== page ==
The Shoulder: this is the distance between the cheek and the edge of the workpiece. It is basically the wall leading from the notched floor to the top of the workpiece face.

The lap joint can be created using any simple woodworking tool. The need for accuracy is rather forgiving unless aesthetics is a big priority for your project. All that’s happening is the chiseling away of wood to make room for the width of another member.

Where To Find It

This is an extremely classic way of joining wood members together. The most recognizable place to find this joint is in a log cabin. Once you get good at recognizing wood joints, you’ll start finding the lap joint in coffee tables, antique chairs, vintage tables, and sometimes in cabinet making and frame assembly (this is the log cabin method I just mentioned).

Even if you’re building a campfire and using the kindling box method, this is a full lap joint!

The Types

Here we’re expanding upon the concept of the L, T, and X shaped joints a little further. As well as a couple of other methods of lap joining.

The End Lap (L): or referred to as the pull lap, this is the basic lap joint when members are joined end to end at a parallel or perpendicular angle. When the joint forms a corner it’s called a corner lap.

The Half Lap (T): when workpieces are joined at one of the member’s shins (center). The member does not continue to pass the joint.

The Cross Lap (X): the joint occurs in the center of one or both of the members, and joined at an angle. This requires more finesse and measuring when creating your notch. The crosses members continue past the joint (as opposed to the half-lap where the member ends at the joint).

The Dovetail Lap: this occurs when the notch is cut an angle on both sides in order to resist easy withdrawal. The members will have to be joined with one member being placed above the other and fitting together like a puzzle piece. This is used for framework purposes to prevent the joint from being pulled apart.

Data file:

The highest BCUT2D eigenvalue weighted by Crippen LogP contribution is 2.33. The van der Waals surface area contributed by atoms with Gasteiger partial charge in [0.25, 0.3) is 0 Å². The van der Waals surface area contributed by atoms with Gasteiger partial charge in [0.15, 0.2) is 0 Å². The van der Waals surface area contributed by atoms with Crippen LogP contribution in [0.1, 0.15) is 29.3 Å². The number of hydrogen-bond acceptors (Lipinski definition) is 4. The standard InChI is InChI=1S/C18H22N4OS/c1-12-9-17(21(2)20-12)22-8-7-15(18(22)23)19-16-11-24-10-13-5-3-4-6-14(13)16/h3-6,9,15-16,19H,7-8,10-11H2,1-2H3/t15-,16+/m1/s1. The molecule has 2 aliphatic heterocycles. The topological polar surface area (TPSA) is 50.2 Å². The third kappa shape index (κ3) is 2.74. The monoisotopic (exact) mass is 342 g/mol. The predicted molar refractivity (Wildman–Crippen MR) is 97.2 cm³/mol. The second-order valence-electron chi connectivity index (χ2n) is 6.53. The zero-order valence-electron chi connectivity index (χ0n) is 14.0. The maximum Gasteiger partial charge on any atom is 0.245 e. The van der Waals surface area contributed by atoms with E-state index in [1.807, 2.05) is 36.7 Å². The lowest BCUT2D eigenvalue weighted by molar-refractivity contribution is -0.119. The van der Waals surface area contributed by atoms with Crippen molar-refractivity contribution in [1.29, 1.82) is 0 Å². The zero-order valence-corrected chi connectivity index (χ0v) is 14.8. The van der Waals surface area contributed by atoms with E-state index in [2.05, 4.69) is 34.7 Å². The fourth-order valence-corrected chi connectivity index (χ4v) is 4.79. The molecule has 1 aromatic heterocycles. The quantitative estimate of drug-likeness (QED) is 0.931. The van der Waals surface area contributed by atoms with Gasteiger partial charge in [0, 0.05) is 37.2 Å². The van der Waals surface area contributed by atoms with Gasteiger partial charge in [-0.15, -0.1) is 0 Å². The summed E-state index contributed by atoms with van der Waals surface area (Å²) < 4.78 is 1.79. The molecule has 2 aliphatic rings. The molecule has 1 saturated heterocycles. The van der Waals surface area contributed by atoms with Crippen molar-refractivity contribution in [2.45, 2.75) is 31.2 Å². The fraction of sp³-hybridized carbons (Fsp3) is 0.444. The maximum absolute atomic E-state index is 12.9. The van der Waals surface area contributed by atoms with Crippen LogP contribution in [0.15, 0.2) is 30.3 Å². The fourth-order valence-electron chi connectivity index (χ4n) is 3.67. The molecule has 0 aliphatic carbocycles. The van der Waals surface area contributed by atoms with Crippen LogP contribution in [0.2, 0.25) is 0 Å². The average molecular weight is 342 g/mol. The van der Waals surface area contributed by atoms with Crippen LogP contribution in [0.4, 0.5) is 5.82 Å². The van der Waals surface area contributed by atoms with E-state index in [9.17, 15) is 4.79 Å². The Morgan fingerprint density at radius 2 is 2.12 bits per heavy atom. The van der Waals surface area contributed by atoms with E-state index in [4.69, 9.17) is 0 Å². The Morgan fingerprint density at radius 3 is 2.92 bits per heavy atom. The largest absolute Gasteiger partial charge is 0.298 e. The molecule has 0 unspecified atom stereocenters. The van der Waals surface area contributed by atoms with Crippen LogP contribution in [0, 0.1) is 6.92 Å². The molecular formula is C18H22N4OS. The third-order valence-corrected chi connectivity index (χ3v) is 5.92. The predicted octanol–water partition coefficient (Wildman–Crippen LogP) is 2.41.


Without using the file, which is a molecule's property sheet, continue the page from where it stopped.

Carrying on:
The Mitred Half Lap: the weakest of the lap joints, due to the angle at which mitered joints are cut and result in less surface area to be glued.


What is a lap joint flange?

This is used in metal welding lap joints. It’s an external ring added around your member for free rotation.

Why use a lap joint?

The lap joint is very resilient due to the fact that it distributes pressure and weight throughout the entire workpiece. When using wood, the lap joint is ideal if you exist in an area with high humidity and temperature fluctuations.

When is a lap joint used?

Lap joints are timeless and for good reason! They’ve been used in building log cabins, but today are used in table, chair, toy, and frame making.

Do members have to be the same size?

Not at all, as long as your lap joint notches are the same size. Just remember, if one member is significantly smaller than the other, chances are more strain is going to be put on the smaller one. The structure may not last as long if the workpieces aren’t the same size.